It’s buyer beware for online CBD shoppers, study shows

Gummies, candy, skin products and dog treats are just a few places CBD is turning up. Marvin Joseph/Washington Post

For consumers who buy CBD products online, it’s truly a case of buyer beware.

A new study of 300 online cannabidiol merchants by compliance firm LegitScript found that 98% were non-compliant with regulations in at least one category, with several selling products that made fraudulent claims and one that even contained toxic levels of lead.

“We thought we would see some problems but the notion that 49 out of 50 of these online sellers are not compliant is really troubling,” LegitScript founder and Chief Executive Officer John Horton said in a phone interview. “It’s very much caveat emptor right now.”

CBD is a non-intoxicating compound found in the cannabis plant, and certain forms of it were legalized in the U.S. last year with the passage of the farm bill. It’s soared in popularity as proponents say it can help alleviate everything from chronic pain to insomnia, but little scientific research has been done.

There’s no shortage of options for consumers, as there are between 10,000 and 13,000 merchants selling CBD on the internet, according to LegitScript.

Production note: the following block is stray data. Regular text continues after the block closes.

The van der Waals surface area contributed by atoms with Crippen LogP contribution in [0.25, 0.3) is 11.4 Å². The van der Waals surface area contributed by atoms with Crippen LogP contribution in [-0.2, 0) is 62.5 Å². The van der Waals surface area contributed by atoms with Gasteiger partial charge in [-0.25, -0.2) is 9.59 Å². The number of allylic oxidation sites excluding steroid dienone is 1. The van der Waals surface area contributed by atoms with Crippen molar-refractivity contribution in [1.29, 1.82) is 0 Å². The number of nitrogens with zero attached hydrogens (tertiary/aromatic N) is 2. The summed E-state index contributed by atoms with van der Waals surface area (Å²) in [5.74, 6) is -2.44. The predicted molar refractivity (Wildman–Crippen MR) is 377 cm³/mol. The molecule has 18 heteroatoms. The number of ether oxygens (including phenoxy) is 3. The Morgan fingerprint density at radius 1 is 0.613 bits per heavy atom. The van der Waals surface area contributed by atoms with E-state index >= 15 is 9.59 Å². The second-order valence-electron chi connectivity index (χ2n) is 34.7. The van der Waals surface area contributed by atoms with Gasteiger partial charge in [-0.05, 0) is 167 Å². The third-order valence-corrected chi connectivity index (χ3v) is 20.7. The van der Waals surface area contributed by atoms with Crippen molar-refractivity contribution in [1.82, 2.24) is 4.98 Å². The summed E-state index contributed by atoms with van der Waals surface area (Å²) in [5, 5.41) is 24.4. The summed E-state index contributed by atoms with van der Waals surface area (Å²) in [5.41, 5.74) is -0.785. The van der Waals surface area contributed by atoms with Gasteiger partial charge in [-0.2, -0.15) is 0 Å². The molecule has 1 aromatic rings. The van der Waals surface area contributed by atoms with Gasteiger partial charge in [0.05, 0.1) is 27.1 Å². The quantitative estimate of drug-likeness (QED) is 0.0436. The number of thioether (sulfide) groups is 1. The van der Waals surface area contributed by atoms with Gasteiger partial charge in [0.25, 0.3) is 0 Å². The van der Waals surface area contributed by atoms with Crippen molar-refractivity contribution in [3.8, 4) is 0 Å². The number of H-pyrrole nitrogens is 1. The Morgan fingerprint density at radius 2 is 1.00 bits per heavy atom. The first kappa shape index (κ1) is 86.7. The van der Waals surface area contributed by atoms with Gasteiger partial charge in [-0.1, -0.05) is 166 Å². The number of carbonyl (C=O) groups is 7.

But many of those are selling illegal product formats, selling into jurisdictions that don’t allow it, making unproven claims, or some combination of the three. Of the 300 websites studied, 45% included impermissible claims that their products can treat serious diseases like cancer, Alzheimer’s and clinical depression.

LegitScript also tested 30 products from websites that appeared near the top of search results. Two-thirds of those contained significantly more or less CBD than they advertised, with nine containing less than half. One tested product had only 1% of what it claimed.

Most concerning, one bottle of ingestible oil had 18.5 times the allowable amount of lead by California standards.

“It had so much lead in it that it’s roughly on par with Flint, Mich., drinking water,” Horton said. “People have assigned blind faith in CBD and they say, ‘I’m taking this daily and it’s great!’ Well, if you’re taking this product on a daily basis, your health is really at risk.”

Horton called on the Food and Drug Administration to issue more clarity on CBD rules and online marketplaces to seek out private certification, or else risk losing consumer trust permanently.


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